society as well as the political and ruling classes. Brine (2006) maintains that this trend will
continue with adult and further education being a tool to marginalize the lower
class further. This unfortunately does
not fit in with the EU 2020 vision of
inclusive growth, in which education promotes a high employment economy
delivering social and territorial cohesion.
Learning to Labour
In Paul Willis’
important sociological book Learning to Labour, Working class jobs for Working
Class boys (Willis, 1977), he details the lives of 12 working class boys in their
second to last year in school. These
boys, who Willis refers to as ‘lads’ created their own counter school culture
within the school, seeing themselves as more authorative than their teachers. The whole purpose of school, in the ‘lads’
perspective was simply ‘to have a laff.
They did not see any merit in school attainment, they simply wanted to
leave school to become labourers.
Willis claimed that this counter
culture allowed ‘the lads’ to see through what the capitalist society demands
from them. Willis claims that the schools role in social reproduction is not merely
in some dominant and invincible institution, but also in cultural forms
produced by the lads in their resistance to the authority of the school
system. Lads who penetrate the uncertainty
of the relationship between teacher and pupil actually experience a sense of
power themselves. It is not therefore
the hidden curriculum of school structure which is most important rather the
hidden curriculum of pupil resistances which must be understood if the dynamic
of social and cultural reproduction can be explained (Lynch, 1989)
Bowles and Gintis (1976) put forward a theory
that education merely replaces the labour power in the economy. Bowles and Gintis found that schools
overarching reach was to teach students about discipline and hierarchy as part
of an obedient and submissive workforce.
They maintained that capitalism demanded a docile, fragmented and subservient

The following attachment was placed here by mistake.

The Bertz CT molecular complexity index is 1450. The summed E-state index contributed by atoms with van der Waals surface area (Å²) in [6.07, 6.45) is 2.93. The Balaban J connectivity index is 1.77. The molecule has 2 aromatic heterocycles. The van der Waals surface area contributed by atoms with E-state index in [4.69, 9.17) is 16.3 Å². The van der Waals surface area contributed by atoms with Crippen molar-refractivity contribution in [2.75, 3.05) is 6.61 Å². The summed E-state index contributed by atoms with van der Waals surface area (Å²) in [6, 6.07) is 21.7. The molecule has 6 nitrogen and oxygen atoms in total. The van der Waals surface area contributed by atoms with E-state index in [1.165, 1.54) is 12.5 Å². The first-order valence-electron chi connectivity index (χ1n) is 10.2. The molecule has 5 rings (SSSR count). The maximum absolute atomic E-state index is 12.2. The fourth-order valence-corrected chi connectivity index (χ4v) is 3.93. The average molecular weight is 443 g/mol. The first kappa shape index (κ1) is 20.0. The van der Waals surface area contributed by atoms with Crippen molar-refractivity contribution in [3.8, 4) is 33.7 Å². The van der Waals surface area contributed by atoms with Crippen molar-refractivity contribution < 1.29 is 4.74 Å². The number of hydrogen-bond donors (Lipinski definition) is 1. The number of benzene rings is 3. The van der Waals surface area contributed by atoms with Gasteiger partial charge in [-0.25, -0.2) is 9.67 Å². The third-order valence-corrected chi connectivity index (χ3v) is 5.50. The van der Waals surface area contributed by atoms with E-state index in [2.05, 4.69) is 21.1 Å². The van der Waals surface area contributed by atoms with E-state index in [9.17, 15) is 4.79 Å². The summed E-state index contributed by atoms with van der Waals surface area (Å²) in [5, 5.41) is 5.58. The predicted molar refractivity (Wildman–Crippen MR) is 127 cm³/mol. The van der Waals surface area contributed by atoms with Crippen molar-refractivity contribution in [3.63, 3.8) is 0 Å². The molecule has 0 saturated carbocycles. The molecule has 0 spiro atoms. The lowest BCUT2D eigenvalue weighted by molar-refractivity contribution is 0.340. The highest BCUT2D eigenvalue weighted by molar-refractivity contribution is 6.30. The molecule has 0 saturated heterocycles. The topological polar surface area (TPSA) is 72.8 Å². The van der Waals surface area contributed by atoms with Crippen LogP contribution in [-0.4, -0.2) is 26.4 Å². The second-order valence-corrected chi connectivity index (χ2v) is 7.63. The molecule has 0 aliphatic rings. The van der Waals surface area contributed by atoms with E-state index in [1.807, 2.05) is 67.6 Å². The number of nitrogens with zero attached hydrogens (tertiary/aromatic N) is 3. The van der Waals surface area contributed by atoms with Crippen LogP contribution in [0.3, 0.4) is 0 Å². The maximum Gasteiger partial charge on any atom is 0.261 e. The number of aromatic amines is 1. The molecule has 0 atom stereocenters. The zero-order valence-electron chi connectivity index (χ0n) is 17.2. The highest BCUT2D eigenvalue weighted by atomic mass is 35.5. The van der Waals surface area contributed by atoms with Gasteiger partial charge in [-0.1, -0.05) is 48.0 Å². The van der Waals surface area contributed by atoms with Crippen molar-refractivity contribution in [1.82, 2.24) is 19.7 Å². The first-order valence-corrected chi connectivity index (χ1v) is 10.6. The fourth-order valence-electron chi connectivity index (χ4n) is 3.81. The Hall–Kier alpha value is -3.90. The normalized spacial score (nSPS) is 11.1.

workforce. Creative thought is often
educated out of the students, with over 95% of students performing well at
creativity tests prior to going to school and this number diminishes as
students go through school eventually reaching under 10% (Robinson, 2006). It is postulated that creativity needs to be
eliminated to produce an obedient workforce.
The hidden curriculum dictates that students learn to accept curriculum
and syllabus without question, as well as accepting authority figures such as
teachers and principals. Just like in
the workforce, workers would be expected to accept work orders without question
and also accept their authority figure, their boss, without any question. The reward system also bears an uncanny
similarity, in the workforce, wages are rewards whereas in education
qualifications are used to entice performance.
The education system is also beginning to be used in order to make the
workforce desperate and in need of a job with lower wages with the increasing
of student debt upon students.
Cultural reproduction denotes the ways in
which schools help continue social and economic inequalities (Giddens, 2007). Schools reinforce variations in cultural
values and outlooks picked up in early life, when children leave school. The principal external purpose which the
school serves is cultural and social reproduction. Bordieu (1979) sees the education system as being directly
involved with the continuance of class inequalities. Bordieu also mentions habitus, habitus is a
system of schemes of thought, perception and action which reflects the material
and symbolic interests of the dominant class group. It allows them to make sense of the world The habitus of working class life is would be
quite different from that of middle and upper classes, yet it does not generate
the same cultural capital necessary for the success at school. Pupils from lower backgrounds learn very
quickly in school that their objective chances of success is low.